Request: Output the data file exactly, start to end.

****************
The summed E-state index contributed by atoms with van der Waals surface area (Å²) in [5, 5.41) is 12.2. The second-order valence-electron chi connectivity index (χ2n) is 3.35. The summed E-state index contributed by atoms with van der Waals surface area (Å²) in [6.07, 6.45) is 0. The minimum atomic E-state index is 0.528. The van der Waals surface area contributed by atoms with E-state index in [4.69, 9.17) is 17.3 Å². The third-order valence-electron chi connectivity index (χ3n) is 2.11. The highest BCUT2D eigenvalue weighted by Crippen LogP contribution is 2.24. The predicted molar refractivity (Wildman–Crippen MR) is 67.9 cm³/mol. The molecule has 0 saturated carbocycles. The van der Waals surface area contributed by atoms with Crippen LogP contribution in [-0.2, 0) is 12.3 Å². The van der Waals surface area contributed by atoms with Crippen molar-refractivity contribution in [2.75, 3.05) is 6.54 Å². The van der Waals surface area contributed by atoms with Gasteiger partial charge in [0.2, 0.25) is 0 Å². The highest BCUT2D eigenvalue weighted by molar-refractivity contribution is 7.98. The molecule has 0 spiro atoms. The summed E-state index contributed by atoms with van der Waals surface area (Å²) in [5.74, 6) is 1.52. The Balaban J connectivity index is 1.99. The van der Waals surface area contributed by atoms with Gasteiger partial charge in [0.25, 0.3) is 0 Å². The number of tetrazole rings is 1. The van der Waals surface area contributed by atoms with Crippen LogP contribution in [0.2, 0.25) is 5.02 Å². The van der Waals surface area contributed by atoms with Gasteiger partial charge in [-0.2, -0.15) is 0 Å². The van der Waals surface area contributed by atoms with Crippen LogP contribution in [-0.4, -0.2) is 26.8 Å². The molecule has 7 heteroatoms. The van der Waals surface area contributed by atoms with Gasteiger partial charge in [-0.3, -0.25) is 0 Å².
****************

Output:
The summed E-state index contributed by atoms with van der Waals surface area (Å²) in [5, 5.41) is 12.2. The second-order valence-electron chi connectivity index (χ2n) is 3.35. The summed E-state index contributed by atoms with van der Waals surface area (Å²) in [6.07, 6.45) is 0. The minimum atomic E-state index is 0.528. The van der Waals surface area contributed by atoms with E-state index in [4.69, 9.17) is 17.3 Å². The third-order valence-electron chi connectivity index (χ3n) is 2.11. The highest BCUT2D eigenvalue weighted by Crippen LogP contribution is 2.24. The predicted molar refractivity (Wildman–Crippen MR) is 67.9 cm³/mol. The molecule has 0 saturated carbocycles. The van der Waals surface area contributed by atoms with Crippen LogP contribution in [-0.2, 0) is 12.3 Å². The van der Waals surface area contributed by atoms with Crippen molar-refractivity contribution in [2.75, 3.05) is 6.54 Å². The van der Waals surface area contributed by atoms with Gasteiger partial charge in [0.2, 0.25) is 0 Å². The highest BCUT2D eigenvalue weighted by molar-refractivity contribution is 7.98. The molecule has 0 spiro atoms. The summed E-state index contributed by atoms with van der Waals surface area (Å²) in [5.74, 6) is 1.52. The Balaban J connectivity index is 1.99. The van der Waals surface area contributed by atoms with Gasteiger partial charge in [0.25, 0.3) is 0 Å². The number of tetrazole rings is 1. The van der Waals surface area contributed by atoms with Crippen LogP contribution in [0.2, 0.25) is 5.02 Å². The van der Waals surface area contributed by atoms with Gasteiger partial charge in [-0.2, -0.15) is 0 Å². The van der Waals surface area contributed by atoms with Crippen LogP contribution in [-0.4, -0.2) is 26.8 Å². The molecule has 7 heteroatoms. The van der Waals surface area contributed by atoms with Gasteiger partial charge in [-0.3, -0.25) is 0 Å².